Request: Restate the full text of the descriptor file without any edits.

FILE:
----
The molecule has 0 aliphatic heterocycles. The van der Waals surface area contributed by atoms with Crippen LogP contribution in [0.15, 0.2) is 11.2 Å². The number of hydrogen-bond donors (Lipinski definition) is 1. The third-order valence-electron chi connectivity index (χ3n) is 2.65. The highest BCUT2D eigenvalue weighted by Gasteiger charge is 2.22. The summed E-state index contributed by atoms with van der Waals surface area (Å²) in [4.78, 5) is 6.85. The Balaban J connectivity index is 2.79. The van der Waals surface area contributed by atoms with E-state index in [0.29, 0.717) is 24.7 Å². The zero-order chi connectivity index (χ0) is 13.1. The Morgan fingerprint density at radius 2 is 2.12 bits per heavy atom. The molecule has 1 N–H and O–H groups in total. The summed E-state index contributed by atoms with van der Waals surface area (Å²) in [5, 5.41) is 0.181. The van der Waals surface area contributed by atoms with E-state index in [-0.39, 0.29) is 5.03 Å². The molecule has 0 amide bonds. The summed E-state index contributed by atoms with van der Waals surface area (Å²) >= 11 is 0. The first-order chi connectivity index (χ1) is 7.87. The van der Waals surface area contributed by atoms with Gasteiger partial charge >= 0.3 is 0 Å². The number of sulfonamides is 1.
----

The molecule has 0 aliphatic heterocycles. The van der Waals surface area contributed by atoms with Crippen LogP contribution in [0.15, 0.2) is 11.2 Å². The number of hydrogen-bond donors (Lipinski definition) is 1. The third-order valence-electron chi connectivity index (χ3n) is 2.65. The highest BCUT2D eigenvalue weighted by Gasteiger charge is 2.22. The summed E-state index contributed by atoms with van der Waals surface area (Å²) in [4.78, 5) is 6.85. The Balaban J connectivity index is 2.79. The van der Waals surface area contributed by atoms with E-state index in [0.29, 0.717) is 24.7 Å². The zero-order chi connectivity index (χ0) is 13.1. The Morgan fingerprint density at radius 2 is 2.12 bits per heavy atom. The molecule has 1 N–H and O–H groups in total. The summed E-state index contributed by atoms with van der Waals surface area (Å²) in [5, 5.41) is 0.181. The van der Waals surface area contributed by atoms with E-state index in [-0.39, 0.29) is 5.03 Å². The molecule has 0 amide bonds. The summed E-state index contributed by atoms with van der Waals surface area (Å²) >= 11 is 0. The first-order chi connectivity index (χ1) is 7.87. The van der Waals surface area contributed by atoms with Gasteiger partial charge >= 0.3 is 0 Å². The number of sulfonamides is 1.